[time 723] Projecting internal world to external world

Matti Pitkanen (matpitka@pcu.helsinki.fi)
Thu, 9 Sep 1999 08:26:45 +0300 (EET DST)

Hi all,

I self-centeredly comment the projection idea from my own point of
view because I am just now working with it.


Dear Hitoshi,

Hitoshi Kitada wrote:
> Dear Stephen,
> stephen p. king <stephenk1@home.com> wrote:
> Subject: [time 711] Re: [time 708] Time operator => Ensembles of clocks?

Yes, I am trying to see how we can recover a local approximation
of Riemannian geometry as the way that the individual posets of
observations of each of the LS's are "ordered". We need to show that it
is necessary and sufficient that the observations of any LS, e.g. a set
of classical center of mass particles, are arranged in a way that we can
think of relations among them in terms of a Riemannian metric. It could
be that we only need a Minkowski metric, because, I think that gravity
is defined in terms of the differences between the local space-times of
different LS's.
        Remember that I am thinking of space-time in a way that is very
to how Schommers thinks of it: "...we have argued that physically real
processes do not take place $in$, but are $projected on$ space-time. The
coordinated [metrics, connections, etc.] and time are not accessible to
empirical tests and we can only observe distances between bodies and
time intervals in connection to processes: There is no exception to this
law. Thus, we can conclude that the phenomenon space-time comes into
being through bodies and processes. ... Objects and processes of the
real world [the poset of observations that a finite number of LS's can
agree upon] are perceived by an interaction process with our sense
organs; this reality is pictured by our perceiving apparatus, and the
phenomenon space-time belongs to the perceiving apparatus."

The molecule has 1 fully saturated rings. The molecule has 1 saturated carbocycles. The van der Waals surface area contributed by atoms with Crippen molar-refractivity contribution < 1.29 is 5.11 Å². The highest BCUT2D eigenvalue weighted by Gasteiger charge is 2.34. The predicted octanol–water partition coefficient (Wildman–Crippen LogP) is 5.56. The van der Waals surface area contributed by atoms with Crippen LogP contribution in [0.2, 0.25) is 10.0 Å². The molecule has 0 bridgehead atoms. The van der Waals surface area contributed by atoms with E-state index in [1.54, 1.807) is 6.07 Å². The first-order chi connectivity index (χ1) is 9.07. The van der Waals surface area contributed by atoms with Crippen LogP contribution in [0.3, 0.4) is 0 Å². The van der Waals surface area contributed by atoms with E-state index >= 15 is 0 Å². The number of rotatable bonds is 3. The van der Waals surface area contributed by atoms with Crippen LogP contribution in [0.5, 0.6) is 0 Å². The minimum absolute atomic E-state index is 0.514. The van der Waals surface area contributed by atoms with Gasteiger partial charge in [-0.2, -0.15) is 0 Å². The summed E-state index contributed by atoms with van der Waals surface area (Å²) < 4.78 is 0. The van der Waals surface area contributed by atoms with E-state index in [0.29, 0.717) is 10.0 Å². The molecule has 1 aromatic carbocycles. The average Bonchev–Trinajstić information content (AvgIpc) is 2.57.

pg. 263, Quantum Theory and Pictures of Reality...

[MP] Amusing that you speak about projections! I am just now trying to
finally resolve the question whether our sensory organs carry the primary
sensory experience or not. There are lots of pros and cons, Libet's
experiments and the identification of sensory qualia being the most
might pros.

One argument against sensory organs as primary experiencers
is the phenomenon of projected pain. We have physical cause of
pain in head but we feel the pain in neck. Thus it would seem
that brain indeed calculates the position coordinates of pain
and pain is experienced at the level of sensory homunculus inside cortex
(these are real objects, but do not necessarily experience the sensory
experience). This would not fit with the idea that pain in the leg
is in the leg. But situation is not at all so simple.

In TGD the 2+6-dimensional flag manifold F_2xF_3 characterizing different
choices of quantization axis for spin and color quantum numbers and
represents fundamental zero modes and hence should characterize
the fundamental information of sensory experience. I have only now began
to realize how fundamental role of F_2xF_3 is: it leads to direct
quantitative model for how basic data of sensory experience is
a) F_3 is 3+3 dimensional symplectic manifolds: position and velocity of
object of sensory experience!!

b) F_2 is sphere and its points must characterize some direction. Perhaps
the normal of surface representing object of visual experience.
For auditory experience the positions and velocities of objects of
perceptive field are not enough: also the state of observer must be
characterized and is characterize by the direction of ear-to-ear axis:
here would be identification of F_2 coordinate in this case (sense of
balance relates to this).

It is now clear that cortex participates the calculation of F_2xF_3
coordinates and communicates the coordinates to primary sensory organs to
be experienced and I have general vision for how this happens.

Thus my basic problem is following:
a) It is obvious that the positions of *external world* are
calculated in brain and we experience the position coordinates
and this could occur quite well in primary sensory organ where
objects are most naturally formed as cognitive spacetime sheets.
b) But what about pain and experiences occurring inside our body: are
the position coordinates of pain computed in cortex and projected
to the source of pain. In some cases computation
would go wrong and pain would be experienced in wrong place. Or
are somatosensory experiences different. There are many other
explanations for phantom leg and projected pain.

BTW, for my naive mind the painstaking iterative calculation that brain
does guessing positions of objects in retina in real world and comparing
the secondary sensory experience (this involves coherent light
and microtubules as wave guides and idea of sensory window, too long
story to be told here) yielded by them with the real experience in order
to find the best fit and hence the best representation, is quite
convincing evidence for the existence of real world in geometric sense.



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